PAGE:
Conversely, for feminist women, Gillard is loved almost worshipfully by a segment of the Feminist Left. In the same way that conservative white males aged 50-70 will reject and despise any powerful leftist female simply on the basis of gender, so the Feminist Left will embrace and celebrate almost any powerful leftist female simply on the basis of gender.

Gillard, summarizing her Prime Ministership, said

[Misogyny] doesn’t explain everything, it doesn’t explain nothing…

We may replace ‘Misogyny’ with ‘Gender’ in the above statement and get the same meaning. Gender explains two things about Gillard PM: the irrational disdain and hatred of a cadre of privileged male conservatives and their traditionally-minded fellow travelers, and the hero-worship she receives from a segment of the Feminist Left. Anna Goldsworthy, prominent feminist writer said:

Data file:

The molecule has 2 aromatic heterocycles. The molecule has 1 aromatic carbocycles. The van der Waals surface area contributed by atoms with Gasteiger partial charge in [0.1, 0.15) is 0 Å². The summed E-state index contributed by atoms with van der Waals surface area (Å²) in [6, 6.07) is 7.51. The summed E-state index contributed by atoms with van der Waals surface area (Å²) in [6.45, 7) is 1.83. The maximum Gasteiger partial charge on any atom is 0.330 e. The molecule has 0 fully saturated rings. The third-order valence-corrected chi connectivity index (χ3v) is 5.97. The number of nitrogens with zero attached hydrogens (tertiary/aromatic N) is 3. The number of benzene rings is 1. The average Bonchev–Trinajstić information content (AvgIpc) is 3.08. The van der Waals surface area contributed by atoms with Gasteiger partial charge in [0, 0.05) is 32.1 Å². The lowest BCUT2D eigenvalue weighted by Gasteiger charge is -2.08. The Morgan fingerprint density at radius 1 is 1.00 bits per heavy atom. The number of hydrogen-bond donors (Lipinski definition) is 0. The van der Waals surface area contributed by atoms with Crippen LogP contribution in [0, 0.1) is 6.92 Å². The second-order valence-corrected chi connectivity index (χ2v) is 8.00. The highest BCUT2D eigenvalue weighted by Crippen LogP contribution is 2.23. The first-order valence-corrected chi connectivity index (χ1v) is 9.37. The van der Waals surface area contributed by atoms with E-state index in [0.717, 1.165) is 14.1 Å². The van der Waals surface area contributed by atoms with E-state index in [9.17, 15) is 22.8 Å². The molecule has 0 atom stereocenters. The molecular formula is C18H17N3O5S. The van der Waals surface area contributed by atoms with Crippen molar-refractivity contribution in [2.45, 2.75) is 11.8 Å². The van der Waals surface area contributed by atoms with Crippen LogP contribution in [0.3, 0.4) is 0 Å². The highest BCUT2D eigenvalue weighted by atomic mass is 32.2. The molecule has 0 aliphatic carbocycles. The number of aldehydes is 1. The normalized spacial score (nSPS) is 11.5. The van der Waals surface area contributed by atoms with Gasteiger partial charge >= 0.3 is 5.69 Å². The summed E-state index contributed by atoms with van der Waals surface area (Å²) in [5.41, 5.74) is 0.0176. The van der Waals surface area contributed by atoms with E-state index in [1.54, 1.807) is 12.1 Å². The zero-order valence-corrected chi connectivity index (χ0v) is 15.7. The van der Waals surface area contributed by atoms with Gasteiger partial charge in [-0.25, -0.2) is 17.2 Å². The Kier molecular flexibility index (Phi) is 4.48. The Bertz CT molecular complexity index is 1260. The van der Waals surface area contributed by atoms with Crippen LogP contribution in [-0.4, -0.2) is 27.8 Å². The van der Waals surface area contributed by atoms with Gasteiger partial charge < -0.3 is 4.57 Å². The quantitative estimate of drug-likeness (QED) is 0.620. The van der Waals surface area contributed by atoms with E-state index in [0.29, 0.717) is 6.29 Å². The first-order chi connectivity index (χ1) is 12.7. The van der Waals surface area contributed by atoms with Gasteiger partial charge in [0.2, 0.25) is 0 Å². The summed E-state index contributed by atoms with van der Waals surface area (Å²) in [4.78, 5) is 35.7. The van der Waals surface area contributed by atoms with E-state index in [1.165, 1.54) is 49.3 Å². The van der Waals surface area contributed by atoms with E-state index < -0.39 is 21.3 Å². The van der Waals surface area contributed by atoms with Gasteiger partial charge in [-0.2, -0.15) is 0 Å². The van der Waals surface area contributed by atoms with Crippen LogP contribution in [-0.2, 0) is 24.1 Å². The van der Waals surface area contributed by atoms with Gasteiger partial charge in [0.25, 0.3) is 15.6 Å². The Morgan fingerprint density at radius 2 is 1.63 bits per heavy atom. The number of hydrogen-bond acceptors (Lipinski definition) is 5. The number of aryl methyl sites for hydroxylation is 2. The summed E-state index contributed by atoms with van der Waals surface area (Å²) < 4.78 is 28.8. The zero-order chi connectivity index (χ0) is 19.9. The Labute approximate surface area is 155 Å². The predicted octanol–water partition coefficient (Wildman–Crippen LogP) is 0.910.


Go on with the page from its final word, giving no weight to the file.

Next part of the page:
There are those who will vote for Gillard because of the sheer fact of her anatomy, a qualification that trumps any policy. These are the most devout members of the sisterhood, the ones for whom, as Greer wrote in 1999, “to be feminist is to understand that before you are of any race, nationality, religion, party or family, you are a woman”. And there are those for whom Gillard’s gender is the only disqualification required.

Gillard was indeed a threat to Privileged Order, to patriarchal certainty. And she succeeded in getting to the highest office of the land. And Gillard is correct. There will be more to follow her. For Feminists, despite the ways in which Gillard falls short of the feminist ideal, Gillard is a harbinger of a New World, a new society, proof that the feminist ideal is obtainable. She has become a Feminist hero, if not quite an idol.